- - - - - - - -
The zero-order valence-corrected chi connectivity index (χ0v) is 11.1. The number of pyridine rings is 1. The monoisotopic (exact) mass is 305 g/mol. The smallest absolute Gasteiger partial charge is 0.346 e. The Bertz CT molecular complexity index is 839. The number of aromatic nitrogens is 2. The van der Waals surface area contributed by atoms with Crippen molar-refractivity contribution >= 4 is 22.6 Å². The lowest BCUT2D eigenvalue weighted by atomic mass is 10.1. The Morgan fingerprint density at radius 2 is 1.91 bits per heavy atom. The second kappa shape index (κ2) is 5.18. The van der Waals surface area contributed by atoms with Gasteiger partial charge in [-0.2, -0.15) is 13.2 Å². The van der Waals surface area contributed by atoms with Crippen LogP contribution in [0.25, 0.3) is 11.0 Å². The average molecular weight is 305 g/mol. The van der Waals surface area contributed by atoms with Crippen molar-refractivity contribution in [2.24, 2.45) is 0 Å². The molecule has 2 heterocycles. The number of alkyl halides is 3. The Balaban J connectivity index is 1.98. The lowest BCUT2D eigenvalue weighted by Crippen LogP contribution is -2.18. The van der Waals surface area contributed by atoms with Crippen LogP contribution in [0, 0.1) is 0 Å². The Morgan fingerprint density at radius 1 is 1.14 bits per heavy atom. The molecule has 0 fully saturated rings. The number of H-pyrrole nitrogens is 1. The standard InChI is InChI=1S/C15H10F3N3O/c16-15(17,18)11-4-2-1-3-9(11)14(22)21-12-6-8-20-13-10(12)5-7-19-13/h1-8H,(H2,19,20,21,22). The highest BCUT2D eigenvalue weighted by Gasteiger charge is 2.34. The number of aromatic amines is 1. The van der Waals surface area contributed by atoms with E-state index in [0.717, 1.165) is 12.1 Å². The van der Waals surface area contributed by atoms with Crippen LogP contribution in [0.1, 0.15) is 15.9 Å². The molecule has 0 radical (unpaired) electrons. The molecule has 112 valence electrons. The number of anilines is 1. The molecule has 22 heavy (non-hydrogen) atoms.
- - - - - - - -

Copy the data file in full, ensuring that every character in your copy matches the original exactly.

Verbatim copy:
The zero-order valence-corrected chi connectivity index (χ0v) is 11.1. The number of pyridine rings is 1. The monoisotopic (exact) mass is 305 g/mol. The smallest absolute Gasteiger partial charge is 0.346 e. The Bertz CT molecular complexity index is 839. The number of aromatic nitrogens is 2. The van der Waals surface area contributed by atoms with Crippen molar-refractivity contribution >= 4 is 22.6 Å². The lowest BCUT2D eigenvalue weighted by atomic mass is 10.1. The Morgan fingerprint density at radius 2 is 1.91 bits per heavy atom. The second kappa shape index (κ2) is 5.18. The van der Waals surface area contributed by atoms with Gasteiger partial charge in [-0.2, -0.15) is 13.2 Å². The van der Waals surface area contributed by atoms with Crippen LogP contribution in [0.25, 0.3) is 11.0 Å². The average molecular weight is 305 g/mol. The van der Waals surface area contributed by atoms with Crippen molar-refractivity contribution in [2.24, 2.45) is 0 Å². The molecule has 2 heterocycles. The number of alkyl halides is 3. The Balaban J connectivity index is 1.98. The lowest BCUT2D eigenvalue weighted by Crippen LogP contribution is -2.18. The van der Waals surface area contributed by atoms with Crippen LogP contribution in [0, 0.1) is 0 Å². The Morgan fingerprint density at radius 1 is 1.14 bits per heavy atom. The molecule has 0 fully saturated rings. The number of H-pyrrole nitrogens is 1. The standard InChI is InChI=1S/C15H10F3N3O/c16-15(17,18)11-4-2-1-3-9(11)14(22)21-12-6-8-20-13-10(12)5-7-19-13/h1-8H,(H2,19,20,21,22). The highest BCUT2D eigenvalue weighted by Gasteiger charge is 2.34. The number of aromatic amines is 1. The van der Waals surface area contributed by atoms with E-state index in [0.717, 1.165) is 12.1 Å². The van der Waals surface area contributed by atoms with Crippen LogP contribution in [0.1, 0.15) is 15.9 Å². The molecule has 0 radical (unpaired) electrons. The molecule has 112 valence electrons. The number of anilines is 1. The molecule has 22 heavy (non-hydrogen) atoms.